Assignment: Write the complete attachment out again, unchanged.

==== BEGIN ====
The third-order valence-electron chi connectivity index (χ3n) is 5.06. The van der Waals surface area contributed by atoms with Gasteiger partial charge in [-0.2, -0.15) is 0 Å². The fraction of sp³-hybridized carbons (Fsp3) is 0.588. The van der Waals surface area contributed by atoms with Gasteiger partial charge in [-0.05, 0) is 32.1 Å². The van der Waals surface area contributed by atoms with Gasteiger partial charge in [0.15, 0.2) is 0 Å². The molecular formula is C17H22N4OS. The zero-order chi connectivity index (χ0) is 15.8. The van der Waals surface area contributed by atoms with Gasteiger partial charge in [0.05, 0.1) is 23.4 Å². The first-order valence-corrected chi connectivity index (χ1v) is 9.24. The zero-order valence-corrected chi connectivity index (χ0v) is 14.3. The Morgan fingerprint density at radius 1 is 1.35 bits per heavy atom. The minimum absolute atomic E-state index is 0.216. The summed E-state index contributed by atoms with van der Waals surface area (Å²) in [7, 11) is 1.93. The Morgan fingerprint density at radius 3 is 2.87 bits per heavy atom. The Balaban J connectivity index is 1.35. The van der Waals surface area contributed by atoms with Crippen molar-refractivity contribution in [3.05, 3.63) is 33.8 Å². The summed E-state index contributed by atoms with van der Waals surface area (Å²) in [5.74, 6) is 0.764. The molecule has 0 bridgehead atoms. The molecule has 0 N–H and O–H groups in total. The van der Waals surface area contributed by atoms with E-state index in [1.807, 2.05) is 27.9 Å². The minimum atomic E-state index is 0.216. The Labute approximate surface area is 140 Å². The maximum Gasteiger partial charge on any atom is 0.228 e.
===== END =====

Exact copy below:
The third-order valence-electron chi connectivity index (χ3n) is 5.06. The van der Waals surface area contributed by atoms with Gasteiger partial charge in [-0.2, -0.15) is 0 Å². The fraction of sp³-hybridized carbons (Fsp3) is 0.588. The van der Waals surface area contributed by atoms with Gasteiger partial charge in [-0.05, 0) is 32.1 Å². The van der Waals surface area contributed by atoms with Gasteiger partial charge in [0.15, 0.2) is 0 Å². The molecular formula is C17H22N4OS. The zero-order chi connectivity index (χ0) is 15.8. The van der Waals surface area contributed by atoms with Gasteiger partial charge in [0.05, 0.1) is 23.4 Å². The first-order valence-corrected chi connectivity index (χ1v) is 9.24. The zero-order valence-corrected chi connectivity index (χ0v) is 14.3. The Morgan fingerprint density at radius 1 is 1.35 bits per heavy atom. The minimum absolute atomic E-state index is 0.216. The summed E-state index contributed by atoms with van der Waals surface area (Å²) in [7, 11) is 1.93. The Morgan fingerprint density at radius 3 is 2.87 bits per heavy atom. The Balaban J connectivity index is 1.35. The van der Waals surface area contributed by atoms with Crippen molar-refractivity contribution in [3.05, 3.63) is 33.8 Å². The summed E-state index contributed by atoms with van der Waals surface area (Å²) in [5.74, 6) is 0.764. The molecule has 0 bridgehead atoms. The molecule has 0 N–H and O–H groups in total. The van der Waals surface area contributed by atoms with E-state index in [1.807, 2.05) is 27.9 Å². The minimum atomic E-state index is 0.216. The Labute approximate surface area is 140 Å². The maximum Gasteiger partial charge on any atom is 0.228 e.